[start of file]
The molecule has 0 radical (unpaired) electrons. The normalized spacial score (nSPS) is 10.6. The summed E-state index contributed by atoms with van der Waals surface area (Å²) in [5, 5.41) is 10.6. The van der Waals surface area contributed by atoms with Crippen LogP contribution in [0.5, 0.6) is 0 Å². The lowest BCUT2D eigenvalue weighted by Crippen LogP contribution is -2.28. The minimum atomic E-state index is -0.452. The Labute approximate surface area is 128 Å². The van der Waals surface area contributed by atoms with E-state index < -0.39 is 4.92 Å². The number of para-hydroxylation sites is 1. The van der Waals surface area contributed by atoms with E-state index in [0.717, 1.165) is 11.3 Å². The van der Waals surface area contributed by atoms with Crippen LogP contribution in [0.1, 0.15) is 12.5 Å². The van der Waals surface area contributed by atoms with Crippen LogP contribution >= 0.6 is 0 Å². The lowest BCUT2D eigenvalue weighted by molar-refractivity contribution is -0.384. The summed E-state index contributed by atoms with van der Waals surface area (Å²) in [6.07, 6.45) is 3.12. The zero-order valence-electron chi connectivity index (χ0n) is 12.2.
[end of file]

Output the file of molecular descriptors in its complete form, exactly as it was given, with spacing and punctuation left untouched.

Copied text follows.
The molecule has 0 radical (unpaired) electrons. The normalized spacial score (nSPS) is 10.6. The summed E-state index contributed by atoms with van der Waals surface area (Å²) in [5, 5.41) is 10.6. The van der Waals surface area contributed by atoms with Crippen LogP contribution in [0.5, 0.6) is 0 Å². The lowest BCUT2D eigenvalue weighted by Crippen LogP contribution is -2.28. The minimum atomic E-state index is -0.452. The Labute approximate surface area is 128 Å². The van der Waals surface area contributed by atoms with E-state index < -0.39 is 4.92 Å². The number of para-hydroxylation sites is 1. The van der Waals surface area contributed by atoms with E-state index in [0.717, 1.165) is 11.3 Å². The van der Waals surface area contributed by atoms with Crippen LogP contribution in [0.1, 0.15) is 12.5 Å². The van der Waals surface area contributed by atoms with Crippen LogP contribution >= 0.6 is 0 Å². The lowest BCUT2D eigenvalue weighted by molar-refractivity contribution is -0.384. The summed E-state index contributed by atoms with van der Waals surface area (Å²) in [6.07, 6.45) is 3.12. The zero-order valence-electron chi connectivity index (χ0n) is 12.2.